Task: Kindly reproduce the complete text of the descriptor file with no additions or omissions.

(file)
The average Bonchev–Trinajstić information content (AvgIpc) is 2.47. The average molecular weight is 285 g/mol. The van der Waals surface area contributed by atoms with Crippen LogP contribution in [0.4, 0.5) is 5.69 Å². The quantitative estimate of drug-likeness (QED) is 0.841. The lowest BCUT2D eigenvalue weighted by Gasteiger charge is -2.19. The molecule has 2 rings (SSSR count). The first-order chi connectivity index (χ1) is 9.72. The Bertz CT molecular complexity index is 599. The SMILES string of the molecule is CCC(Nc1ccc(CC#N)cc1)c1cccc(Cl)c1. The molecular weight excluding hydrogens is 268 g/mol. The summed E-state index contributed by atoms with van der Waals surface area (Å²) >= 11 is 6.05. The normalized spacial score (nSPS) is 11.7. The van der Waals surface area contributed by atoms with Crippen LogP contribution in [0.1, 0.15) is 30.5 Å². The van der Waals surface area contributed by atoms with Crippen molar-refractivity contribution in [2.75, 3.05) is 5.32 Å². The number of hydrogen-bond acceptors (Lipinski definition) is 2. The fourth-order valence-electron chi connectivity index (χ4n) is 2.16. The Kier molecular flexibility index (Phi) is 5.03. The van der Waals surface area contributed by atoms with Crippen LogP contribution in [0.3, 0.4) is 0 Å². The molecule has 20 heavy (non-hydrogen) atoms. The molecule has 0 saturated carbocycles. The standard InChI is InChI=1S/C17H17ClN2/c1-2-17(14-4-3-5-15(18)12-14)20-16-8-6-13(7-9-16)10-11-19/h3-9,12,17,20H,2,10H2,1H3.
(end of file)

The average Bonchev–Trinajstić information content (AvgIpc) is 2.47. The average molecular weight is 285 g/mol. The van der Waals surface area contributed by atoms with Crippen LogP contribution in [0.4, 0.5) is 5.69 Å². The quantitative estimate of drug-likeness (QED) is 0.841. The lowest BCUT2D eigenvalue weighted by Gasteiger charge is -2.19. The molecule has 2 rings (SSSR count). The first-order chi connectivity index (χ1) is 9.72. The Bertz CT molecular complexity index is 599. The SMILES string of the molecule is CCC(Nc1ccc(CC#N)cc1)c1cccc(Cl)c1. The molecular weight excluding hydrogens is 268 g/mol. The summed E-state index contributed by atoms with van der Waals surface area (Å²) >= 11 is 6.05. The normalized spacial score (nSPS) is 11.7. The van der Waals surface area contributed by atoms with Crippen LogP contribution in [0.1, 0.15) is 30.5 Å². The van der Waals surface area contributed by atoms with Crippen molar-refractivity contribution in [2.75, 3.05) is 5.32 Å². The number of hydrogen-bond acceptors (Lipinski definition) is 2. The fourth-order valence-electron chi connectivity index (χ4n) is 2.16. The Kier molecular flexibility index (Phi) is 5.03. The van der Waals surface area contributed by atoms with Crippen LogP contribution in [0.3, 0.4) is 0 Å². The molecule has 20 heavy (non-hydrogen) atoms. The molecule has 0 saturated carbocycles. The standard InChI is InChI=1S/C17H17ClN2/c1-2-17(14-4-3-5-15(18)12-14)20-16-8-6-13(7-9-16)10-11-19/h3-9,12,17,20H,2,10H2,1H3.